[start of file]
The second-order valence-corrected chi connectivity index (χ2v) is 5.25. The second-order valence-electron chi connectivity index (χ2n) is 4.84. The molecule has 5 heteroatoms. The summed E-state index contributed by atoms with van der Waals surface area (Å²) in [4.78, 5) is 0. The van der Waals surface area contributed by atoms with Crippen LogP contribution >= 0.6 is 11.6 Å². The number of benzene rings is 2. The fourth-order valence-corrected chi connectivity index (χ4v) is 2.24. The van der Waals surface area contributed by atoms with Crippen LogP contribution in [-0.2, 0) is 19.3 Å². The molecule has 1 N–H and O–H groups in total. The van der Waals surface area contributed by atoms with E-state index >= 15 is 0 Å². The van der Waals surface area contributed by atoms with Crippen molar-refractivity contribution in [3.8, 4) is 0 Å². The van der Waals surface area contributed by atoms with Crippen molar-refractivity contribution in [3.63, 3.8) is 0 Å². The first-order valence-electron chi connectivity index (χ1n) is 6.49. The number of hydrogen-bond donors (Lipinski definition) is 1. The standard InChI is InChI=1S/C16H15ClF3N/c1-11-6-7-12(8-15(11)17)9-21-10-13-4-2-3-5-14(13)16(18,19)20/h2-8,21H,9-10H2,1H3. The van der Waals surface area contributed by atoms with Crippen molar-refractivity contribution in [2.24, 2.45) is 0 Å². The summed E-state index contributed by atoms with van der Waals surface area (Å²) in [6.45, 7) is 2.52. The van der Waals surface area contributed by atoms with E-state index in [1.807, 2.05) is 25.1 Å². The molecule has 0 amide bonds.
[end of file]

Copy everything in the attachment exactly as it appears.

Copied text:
The second-order valence-corrected chi connectivity index (χ2v) is 5.25. The second-order valence-electron chi connectivity index (χ2n) is 4.84. The molecule has 5 heteroatoms. The summed E-state index contributed by atoms with van der Waals surface area (Å²) in [4.78, 5) is 0. The van der Waals surface area contributed by atoms with Crippen LogP contribution >= 0.6 is 11.6 Å². The number of benzene rings is 2. The fourth-order valence-corrected chi connectivity index (χ4v) is 2.24. The van der Waals surface area contributed by atoms with Crippen LogP contribution in [-0.2, 0) is 19.3 Å². The molecule has 1 N–H and O–H groups in total. The van der Waals surface area contributed by atoms with E-state index >= 15 is 0 Å². The van der Waals surface area contributed by atoms with Crippen molar-refractivity contribution in [3.8, 4) is 0 Å². The van der Waals surface area contributed by atoms with Crippen molar-refractivity contribution in [3.63, 3.8) is 0 Å². The first-order valence-electron chi connectivity index (χ1n) is 6.49. The number of hydrogen-bond donors (Lipinski definition) is 1. The standard InChI is InChI=1S/C16H15ClF3N/c1-11-6-7-12(8-15(11)17)9-21-10-13-4-2-3-5-14(13)16(18,19)20/h2-8,21H,9-10H2,1H3. The van der Waals surface area contributed by atoms with Crippen molar-refractivity contribution in [2.24, 2.45) is 0 Å². The summed E-state index contributed by atoms with van der Waals surface area (Å²) in [6.45, 7) is 2.52. The van der Waals surface area contributed by atoms with E-state index in [1.807, 2.05) is 25.1 Å². The molecule has 0 amide bonds.